For the new crop market, the 2021 production season, Murphy said the feed industry might be holding all the cards. They didn’t have the benefit of restocking their feed supplies because of COVID and in some situations, like the pork industry, they slowed or even stopped production because of the slaughter backlog.
Murphy said it’s important to remember the term residual and how it relates to corn basis, especially in the western Corn Belt where dryer growing conditions in the past year exist. Their residuals are a little bit tighter.
As for ethanol it’s difficult to make a comparison to 2020 because it’s nearly a year since the country shut down because of COVID.
“That was a period of time where there was nobody that was driving to speak of, and as we know, ethanol is a blended product into gasoline,” he said. “So miles driven by the consumer has a direct impact on how much ethanol is going to be utilized and ultimately how much ethanol needs to be produced.”
Murphy said the USDA does have an increase in the ethanol number forecasts of the current market year, but he expects it to be revised a little higher going through spring and into summer—especially if more of a normal lifestyle returns for consumers.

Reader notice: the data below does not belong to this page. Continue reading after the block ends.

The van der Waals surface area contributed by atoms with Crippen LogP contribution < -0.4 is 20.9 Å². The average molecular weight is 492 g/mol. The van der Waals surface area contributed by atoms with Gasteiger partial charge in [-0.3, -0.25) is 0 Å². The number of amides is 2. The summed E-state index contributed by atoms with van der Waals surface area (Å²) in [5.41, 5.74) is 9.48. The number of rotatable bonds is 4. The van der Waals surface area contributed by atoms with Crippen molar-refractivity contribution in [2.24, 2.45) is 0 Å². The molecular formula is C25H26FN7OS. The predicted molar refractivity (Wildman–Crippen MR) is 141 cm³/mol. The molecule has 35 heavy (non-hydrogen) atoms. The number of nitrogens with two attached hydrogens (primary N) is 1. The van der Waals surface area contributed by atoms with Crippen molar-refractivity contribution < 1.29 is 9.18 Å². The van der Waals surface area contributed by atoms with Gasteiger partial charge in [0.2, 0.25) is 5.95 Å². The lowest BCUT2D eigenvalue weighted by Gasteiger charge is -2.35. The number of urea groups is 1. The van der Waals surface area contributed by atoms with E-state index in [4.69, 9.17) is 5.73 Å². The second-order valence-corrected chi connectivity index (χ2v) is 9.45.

On the export front, it all could really come down to China.
The Phase 1 agreement with China had a huge impact on the overall demand for commodities, but specifically on the corn side and even to a certain degree with soybeans. China has committed to 700 million bushels of corn. In their rebuilding, they’ve become more efficient and are utilizing a higher quality feed. As the industry has become more corporate, they’ve moved away from traditional Chinese feeding methods.